“Oh, you’re photographing, but you can’t publish that because it doesn't belong to us,” says conservator Yvonne Szafran. Stern and congenial, she’s spectacled, stylishly academic. She wears light-tan low-cut riding boots. “I guess if you don’t get any paintings, that’s okay.”
One time the Getty allowed an innocent photo to appear on a blog, explains Szafran. “Someone zoomed in on a high- res photo and caught something they weren’t supposed to see.” Szafran laughs as she chides, projecting the authority and intelligence suitable for a real-life archaeology journey. Though her pursuit for historical comprehension involves less exotic scenery and more routine lab work.
Perpendicular to Szafran’s workspace, a tempera, gold, and ink parchment rests on an easel. It’s a lower portion of di Paolo’s altarpiece. An adjacent easel holds a sheet with four even squares, each a variation of some amorphous shape. Like ghostly blue-grey negatives, they resemble enriched x-rays. Warholian ephemera? Perhaps not.
These are test results contextualizing the history of di Paolo’s altarpiece. Szafran and her colleagues have spent the past months analyzing three different di Paolo compositions. Over 450 years ago, these parchments and wood panels might have endured a sanitary, serene existence within a Sienese church. through stained glass windows, one might have turned from Di Paolo’s secular artwork and caught sweeping hillsides, curving steeply down into the Mediterranean coast, filtered red and blue through the stained glass panels. It’s a startlingly familiar overlap, one Mediterranean climate to the next.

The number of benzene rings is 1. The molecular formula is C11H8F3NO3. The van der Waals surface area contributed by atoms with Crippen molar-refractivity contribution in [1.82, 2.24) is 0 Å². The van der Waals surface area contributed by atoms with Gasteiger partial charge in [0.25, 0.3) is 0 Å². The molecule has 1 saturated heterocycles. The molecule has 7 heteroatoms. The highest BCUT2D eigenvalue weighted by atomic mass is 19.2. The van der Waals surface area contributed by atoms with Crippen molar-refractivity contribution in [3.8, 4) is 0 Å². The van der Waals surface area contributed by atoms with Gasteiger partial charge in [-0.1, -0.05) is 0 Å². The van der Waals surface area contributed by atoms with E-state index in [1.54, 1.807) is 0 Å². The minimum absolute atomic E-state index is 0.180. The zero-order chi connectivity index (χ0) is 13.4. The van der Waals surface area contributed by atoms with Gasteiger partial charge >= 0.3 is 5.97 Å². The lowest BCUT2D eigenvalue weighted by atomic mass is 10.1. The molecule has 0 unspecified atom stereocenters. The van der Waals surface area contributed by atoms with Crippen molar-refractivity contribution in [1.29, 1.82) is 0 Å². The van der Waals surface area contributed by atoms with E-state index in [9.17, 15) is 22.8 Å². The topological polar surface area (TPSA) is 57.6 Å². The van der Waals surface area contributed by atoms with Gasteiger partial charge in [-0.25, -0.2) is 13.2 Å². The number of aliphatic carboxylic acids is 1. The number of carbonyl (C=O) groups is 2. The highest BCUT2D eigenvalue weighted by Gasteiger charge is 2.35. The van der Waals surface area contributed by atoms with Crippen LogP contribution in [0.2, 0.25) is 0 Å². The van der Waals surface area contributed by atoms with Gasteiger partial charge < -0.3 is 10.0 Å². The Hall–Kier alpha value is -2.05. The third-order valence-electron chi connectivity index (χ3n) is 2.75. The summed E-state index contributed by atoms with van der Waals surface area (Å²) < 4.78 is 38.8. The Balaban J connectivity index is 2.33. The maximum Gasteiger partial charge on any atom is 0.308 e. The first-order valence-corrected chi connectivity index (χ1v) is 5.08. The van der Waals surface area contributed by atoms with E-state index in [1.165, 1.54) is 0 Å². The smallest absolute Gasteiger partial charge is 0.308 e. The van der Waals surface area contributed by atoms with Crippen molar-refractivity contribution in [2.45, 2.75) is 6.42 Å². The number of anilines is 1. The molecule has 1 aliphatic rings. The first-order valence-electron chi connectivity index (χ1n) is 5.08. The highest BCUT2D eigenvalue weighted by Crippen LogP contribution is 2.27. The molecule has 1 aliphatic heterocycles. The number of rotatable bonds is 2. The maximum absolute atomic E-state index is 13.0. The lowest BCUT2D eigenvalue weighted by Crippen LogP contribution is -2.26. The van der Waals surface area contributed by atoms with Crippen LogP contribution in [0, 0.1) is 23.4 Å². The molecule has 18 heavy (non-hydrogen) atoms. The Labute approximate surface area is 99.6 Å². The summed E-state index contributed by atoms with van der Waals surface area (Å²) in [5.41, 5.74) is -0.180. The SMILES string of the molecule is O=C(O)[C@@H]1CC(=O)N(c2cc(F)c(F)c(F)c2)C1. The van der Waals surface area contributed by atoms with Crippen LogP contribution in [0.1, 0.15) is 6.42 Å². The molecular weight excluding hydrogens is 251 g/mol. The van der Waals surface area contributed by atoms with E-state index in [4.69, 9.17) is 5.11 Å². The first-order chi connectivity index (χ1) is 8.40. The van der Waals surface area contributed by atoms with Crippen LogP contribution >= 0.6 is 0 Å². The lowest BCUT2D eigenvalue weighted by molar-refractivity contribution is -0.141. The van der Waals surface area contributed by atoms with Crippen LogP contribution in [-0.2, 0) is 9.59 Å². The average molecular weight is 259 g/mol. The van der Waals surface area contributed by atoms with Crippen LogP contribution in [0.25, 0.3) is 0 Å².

Back in the conservatory, about 50 feet north of Szafran’s desk and through a long, quiet, open office space, one finds a cream-colored door. It opens into a shielded chamber that feels like a dated x-ray room or the front desk of a public school library. Here, a team of international scientists and historians conduct x-rays as well as infrared reflectography. The ceiling hangs over 20 feet overhead to give clearance for the arm of the x-ray tube. Szafran jests, “It’s a bit like a medical x-ray, but our patients don’t move.” So why would anyone examine a painting in such detail? Fraud for one, something J. Paul Getty dealt with throughout his lifetime as an art collector. There’s something ancient, divinely comedic, in imagining a tale of a rich fool. A man of great means and limited understanding meets a man of limited means and wider knowledge. The ending writes itself.
“It’s like detective work. We want to know everything we can about a painting before we begin to study it,” Szafran says. Having spent decades in the field, she’s seen the technological leaps. Leaving the x-ray chamber, “old technology” as Szafran calls it, since scientists have been using this method since around 1900. Outside, a short hallway leads to an intimidating metal door.
“That’s where we conduct electron microscopy and hyperspectrum analysis.” After a half hour with Szafran, it begins to feel normal for 500-year old paintings to perch unframed on sturdy easels, while equipment that might have helped launch humans into outer space waits for further command.